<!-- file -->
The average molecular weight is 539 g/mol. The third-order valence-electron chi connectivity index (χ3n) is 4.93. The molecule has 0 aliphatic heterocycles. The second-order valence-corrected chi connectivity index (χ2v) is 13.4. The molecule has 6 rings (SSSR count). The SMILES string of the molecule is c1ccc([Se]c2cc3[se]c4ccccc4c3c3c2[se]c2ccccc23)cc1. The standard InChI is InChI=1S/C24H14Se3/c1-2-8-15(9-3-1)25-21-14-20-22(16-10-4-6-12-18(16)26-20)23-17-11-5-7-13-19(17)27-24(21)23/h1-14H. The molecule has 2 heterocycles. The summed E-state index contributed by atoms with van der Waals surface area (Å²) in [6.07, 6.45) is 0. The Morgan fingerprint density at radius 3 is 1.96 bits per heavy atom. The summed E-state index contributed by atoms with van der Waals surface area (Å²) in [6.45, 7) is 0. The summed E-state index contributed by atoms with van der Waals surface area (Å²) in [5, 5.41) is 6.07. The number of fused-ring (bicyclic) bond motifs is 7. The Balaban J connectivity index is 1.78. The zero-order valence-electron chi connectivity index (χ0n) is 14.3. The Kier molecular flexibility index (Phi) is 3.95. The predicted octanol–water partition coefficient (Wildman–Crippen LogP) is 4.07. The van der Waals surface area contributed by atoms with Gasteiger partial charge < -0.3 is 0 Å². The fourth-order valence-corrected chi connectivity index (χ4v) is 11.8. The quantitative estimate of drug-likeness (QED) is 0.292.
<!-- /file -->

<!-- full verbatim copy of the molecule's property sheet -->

The average molecular weight is 539 g/mol. The third-order valence-electron chi connectivity index (χ3n) is 4.93. The molecule has 0 aliphatic heterocycles. The second-order valence-corrected chi connectivity index (χ2v) is 13.4. The molecule has 6 rings (SSSR count). The SMILES string of the molecule is c1ccc([Se]c2cc3[se]c4ccccc4c3c3c2[se]c2ccccc23)cc1. The standard InChI is InChI=1S/C24H14Se3/c1-2-8-15(9-3-1)25-21-14-20-22(16-10-4-6-12-18(16)26-20)23-17-11-5-7-13-19(17)27-24(21)23/h1-14H. The molecule has 2 heterocycles. The summed E-state index contributed by atoms with van der Waals surface area (Å²) in [6.07, 6.45) is 0. The Morgan fingerprint density at radius 3 is 1.96 bits per heavy atom. The summed E-state index contributed by atoms with van der Waals surface area (Å²) in [6.45, 7) is 0. The summed E-state index contributed by atoms with van der Waals surface area (Å²) in [5, 5.41) is 6.07. The number of fused-ring (bicyclic) bond motifs is 7. The Balaban J connectivity index is 1.78. The zero-order valence-electron chi connectivity index (χ0n) is 14.3. The Kier molecular flexibility index (Phi) is 3.95. The predicted octanol–water partition coefficient (Wildman–Crippen LogP) is 4.07. The van der Waals surface area contributed by atoms with Gasteiger partial charge < -0.3 is 0 Å². The fourth-order valence-corrected chi connectivity index (χ4v) is 11.8. The quantitative estimate of drug-likeness (QED) is 0.292.